We’ve done some research for you comparing gics

We've done some research comparing GICs. We've chosen to include a sampling of GICs from various banks.  They are sorted by interest rate.

Our table does not include any special promotions, only the regular rate.  

​These are real product offerings.

Updated September 2, 2022.

Use our tables as a guide and remember to do some research on your own.

When researching GICs, www.ratesupermarket.ca or www.ratehub.ca can  be useful.  You can filter GICs by their interest rate to quickly find the highest paying ones within each maturity.  

Observe how much the rates change for each additional year of maturity.  You should expect proportionately higher rates if you invest for longer periods - but for various reasons not all banks offer all terms and in some maturities their rates may not be as competitive as in other maturities.  This is important both when you choose the provider for a single-maturity GIC and when you are creating a GIC ladder.

​​​Be sure to click on any buttons that say ‘legal disclaimers’, ‘learn more’, ‘additional features’, 'view details', or on the numbered notes on some key words because that’s where you find the details.​

Useful advice

Be flexible about maturity of the GIC you're buying.  Always check the interest rate on a slightly shorter GIC - for example, if you want a 5-year GIC and found a provider with a good rate, check its 4-year rate.  If the 5-year rate is only slightly higher than the 4-year, you'll likely be better off buying the 4-year GIC.  You'll earn almost as much as on the 5-year but you get your money back sooner.

What's Next?


If you know when you’ll need the money, say 4 years down the road, you can buy one GIC that matures shortly before the date you need the money.

  • Advantage: you won’t have to think about it until the GIC matures


  • Disadvantages: If you need the money earlier, you’re stuck.  And if interest rates change, your GIC rate will not (while the rate on your savings account may change). But that could be good or bad. Good if interest rates fall because your GIC rate will not, and not so good if interest rates rise.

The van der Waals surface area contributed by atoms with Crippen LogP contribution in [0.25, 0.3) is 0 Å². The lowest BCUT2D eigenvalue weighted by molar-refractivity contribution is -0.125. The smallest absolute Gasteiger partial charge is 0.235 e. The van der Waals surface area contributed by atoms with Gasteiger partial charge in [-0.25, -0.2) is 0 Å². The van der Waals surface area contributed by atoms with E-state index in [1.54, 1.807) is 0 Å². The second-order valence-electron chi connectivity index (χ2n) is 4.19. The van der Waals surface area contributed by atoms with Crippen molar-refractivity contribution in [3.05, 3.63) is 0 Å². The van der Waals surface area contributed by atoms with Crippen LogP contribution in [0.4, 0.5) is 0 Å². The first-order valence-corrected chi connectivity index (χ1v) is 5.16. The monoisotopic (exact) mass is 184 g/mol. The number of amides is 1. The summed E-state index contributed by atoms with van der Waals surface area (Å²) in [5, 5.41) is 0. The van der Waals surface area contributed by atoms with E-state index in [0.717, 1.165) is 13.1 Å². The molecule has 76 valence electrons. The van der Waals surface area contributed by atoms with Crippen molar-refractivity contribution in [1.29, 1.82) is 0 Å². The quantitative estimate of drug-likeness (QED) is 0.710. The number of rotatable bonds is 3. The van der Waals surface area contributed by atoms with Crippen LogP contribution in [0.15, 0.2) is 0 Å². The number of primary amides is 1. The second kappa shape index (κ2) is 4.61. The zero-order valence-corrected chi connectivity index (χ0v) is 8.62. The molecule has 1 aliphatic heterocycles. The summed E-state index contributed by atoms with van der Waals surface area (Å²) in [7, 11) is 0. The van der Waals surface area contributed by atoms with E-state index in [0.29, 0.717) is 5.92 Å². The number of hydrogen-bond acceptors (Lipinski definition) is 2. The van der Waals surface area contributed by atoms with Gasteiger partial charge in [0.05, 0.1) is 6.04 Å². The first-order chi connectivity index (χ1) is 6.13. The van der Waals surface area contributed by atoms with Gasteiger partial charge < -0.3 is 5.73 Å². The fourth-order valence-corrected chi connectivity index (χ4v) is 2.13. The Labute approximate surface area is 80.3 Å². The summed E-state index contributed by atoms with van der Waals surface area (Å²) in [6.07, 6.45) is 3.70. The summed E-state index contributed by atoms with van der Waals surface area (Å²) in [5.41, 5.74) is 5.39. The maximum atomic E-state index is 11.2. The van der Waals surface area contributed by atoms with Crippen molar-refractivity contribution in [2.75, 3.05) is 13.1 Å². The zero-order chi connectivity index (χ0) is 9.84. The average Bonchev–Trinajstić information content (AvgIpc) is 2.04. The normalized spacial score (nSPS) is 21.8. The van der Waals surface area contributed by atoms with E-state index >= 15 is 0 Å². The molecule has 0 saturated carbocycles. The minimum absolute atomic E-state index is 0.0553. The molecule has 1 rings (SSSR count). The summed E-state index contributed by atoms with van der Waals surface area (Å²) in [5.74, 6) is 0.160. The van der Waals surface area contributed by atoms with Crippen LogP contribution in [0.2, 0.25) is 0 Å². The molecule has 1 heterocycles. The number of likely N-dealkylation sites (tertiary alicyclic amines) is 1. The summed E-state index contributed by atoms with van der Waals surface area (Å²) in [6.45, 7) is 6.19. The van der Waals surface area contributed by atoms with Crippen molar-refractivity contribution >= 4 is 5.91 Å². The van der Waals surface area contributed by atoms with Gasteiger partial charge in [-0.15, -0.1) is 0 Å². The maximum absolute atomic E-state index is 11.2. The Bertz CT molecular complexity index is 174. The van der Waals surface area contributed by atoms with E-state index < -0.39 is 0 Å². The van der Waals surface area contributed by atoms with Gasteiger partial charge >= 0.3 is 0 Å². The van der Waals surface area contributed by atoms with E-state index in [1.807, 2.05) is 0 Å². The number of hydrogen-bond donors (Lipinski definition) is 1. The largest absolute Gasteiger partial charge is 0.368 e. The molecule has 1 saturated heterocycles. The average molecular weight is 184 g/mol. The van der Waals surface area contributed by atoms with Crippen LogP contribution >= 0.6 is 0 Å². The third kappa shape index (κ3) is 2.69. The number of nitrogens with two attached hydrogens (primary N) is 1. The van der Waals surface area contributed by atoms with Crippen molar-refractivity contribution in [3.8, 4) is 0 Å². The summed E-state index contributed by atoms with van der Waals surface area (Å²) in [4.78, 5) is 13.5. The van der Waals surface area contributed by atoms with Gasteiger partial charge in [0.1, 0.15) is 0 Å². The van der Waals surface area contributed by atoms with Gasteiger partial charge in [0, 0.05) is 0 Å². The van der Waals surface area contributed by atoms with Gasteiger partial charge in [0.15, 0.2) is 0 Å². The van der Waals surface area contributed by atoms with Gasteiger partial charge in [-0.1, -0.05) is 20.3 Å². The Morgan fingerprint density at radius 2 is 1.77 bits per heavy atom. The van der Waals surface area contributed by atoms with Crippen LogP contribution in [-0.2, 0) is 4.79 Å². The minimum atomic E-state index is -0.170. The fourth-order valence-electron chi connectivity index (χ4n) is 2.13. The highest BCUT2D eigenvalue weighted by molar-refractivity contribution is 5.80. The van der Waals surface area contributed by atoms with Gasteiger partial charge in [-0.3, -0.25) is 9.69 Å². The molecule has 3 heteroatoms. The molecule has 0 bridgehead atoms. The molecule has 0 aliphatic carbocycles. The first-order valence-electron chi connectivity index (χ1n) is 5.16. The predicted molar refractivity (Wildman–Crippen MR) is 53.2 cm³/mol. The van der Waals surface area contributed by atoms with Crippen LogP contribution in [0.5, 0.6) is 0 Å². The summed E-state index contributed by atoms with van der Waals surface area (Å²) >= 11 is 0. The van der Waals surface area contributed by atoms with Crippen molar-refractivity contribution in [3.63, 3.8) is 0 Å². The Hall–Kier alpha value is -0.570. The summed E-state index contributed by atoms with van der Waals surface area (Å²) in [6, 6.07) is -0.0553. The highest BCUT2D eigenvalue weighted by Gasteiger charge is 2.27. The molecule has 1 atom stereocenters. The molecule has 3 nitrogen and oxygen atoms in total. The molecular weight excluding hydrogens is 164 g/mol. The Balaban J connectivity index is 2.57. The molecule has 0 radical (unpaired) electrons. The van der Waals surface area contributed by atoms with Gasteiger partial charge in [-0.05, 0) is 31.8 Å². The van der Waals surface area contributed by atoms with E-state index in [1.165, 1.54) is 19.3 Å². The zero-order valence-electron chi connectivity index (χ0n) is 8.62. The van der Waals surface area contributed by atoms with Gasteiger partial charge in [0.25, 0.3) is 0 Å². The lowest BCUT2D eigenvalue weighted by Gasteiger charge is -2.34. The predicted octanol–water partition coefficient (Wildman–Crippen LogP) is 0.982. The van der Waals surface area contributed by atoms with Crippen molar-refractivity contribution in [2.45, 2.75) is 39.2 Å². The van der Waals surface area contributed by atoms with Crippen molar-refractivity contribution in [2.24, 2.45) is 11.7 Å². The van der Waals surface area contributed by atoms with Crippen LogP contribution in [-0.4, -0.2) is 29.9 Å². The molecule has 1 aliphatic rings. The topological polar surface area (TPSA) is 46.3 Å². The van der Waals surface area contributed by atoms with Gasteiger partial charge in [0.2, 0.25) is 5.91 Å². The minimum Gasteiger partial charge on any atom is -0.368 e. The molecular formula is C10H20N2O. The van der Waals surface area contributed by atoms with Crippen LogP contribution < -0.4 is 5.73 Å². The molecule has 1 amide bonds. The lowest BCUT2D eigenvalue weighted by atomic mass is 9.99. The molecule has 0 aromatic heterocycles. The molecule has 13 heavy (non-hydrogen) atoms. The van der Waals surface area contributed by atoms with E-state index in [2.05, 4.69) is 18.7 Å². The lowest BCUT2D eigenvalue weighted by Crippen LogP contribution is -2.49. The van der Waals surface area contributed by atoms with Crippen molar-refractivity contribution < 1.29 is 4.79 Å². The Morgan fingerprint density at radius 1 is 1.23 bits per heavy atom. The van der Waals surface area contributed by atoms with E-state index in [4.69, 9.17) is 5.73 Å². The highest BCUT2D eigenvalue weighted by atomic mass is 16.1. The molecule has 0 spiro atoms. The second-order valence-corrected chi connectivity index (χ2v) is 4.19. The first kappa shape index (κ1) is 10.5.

Alternatively, you can build a GIC “ladder”, assuming you have enough savings to meet the minimum for a few GICs.  Laddering means that you buy a few GICs, each maturing in  a different - 1 year from now, 2 years, 3 years, etc.  When the GICs mature, you can either reinvest the money by buying another GIC (for example, with a maturity that places it at the end of the ladder)  or use it. 

how it works


(guaranteed investment certificates)

It's easy to keep up with your GICs.

The key thing is to remember when they mature.

Own your GICs, step-by-step.

​​​​​Key Features

Interest Rate

  • The higher, the better (for the same maturity).

  • As with savings accounts, smaller banks often offer higher rates than the Big 5 banks.

Maturity (also called 'term')

  • Maturity refers to how long your money will be invested.

  • GICs commonly start at 1 month (you invest your money for one month) and they can go up to 5 years or even longer.
  • The term is your choice, but once you choose it you have to wait for your GIC to mature in order to cash out.


Minimum Size

  • It's the smallest amount of money you can buy a GIC for.

  • The smaller, the better - you can put your money to work sooner.

What is it?

GICs (guaranteed investment certificates) are similar to savings accounts, except you can't withdraw your money whenever you want.

Instead, your GIC ‘matures’ on a certain date. That's when you get your money back, along with any interest you earned. 

  • Redeemable GICs are special - they can be sold back to the bank before they mature. In exchange, they usually offer lower interest rates.

Interest on GICs is relatively low but should be higher than on savings accounts (because you give up the flexibility of being able to withdraw at any time).

The GIC interest rate is a percentage - divide the interest you receive by the amount you invest.  It's usually expressed as an annual rate.

Look for the highest possible interest rate in the maturity you need.  Make sure you have enough money to meet the minimum size.


​Banks are not just for chequing and savings accounts, or credit cards.  You can buy investment products like GICs directly from banks.

Both large and small banks (as well as trust companies, which are similar to banks) issue GICs.  There are 2 convenient ways to buy them:

  • Directly from the issuing institution - you'll need to open an account there.
  • On your online broker platform where you have your investment account (at a slightly lower interest rate than directly from the issuing bank).

You need to be 18/19 (age of majority) to buy GICs.

Learn how to buy GICs.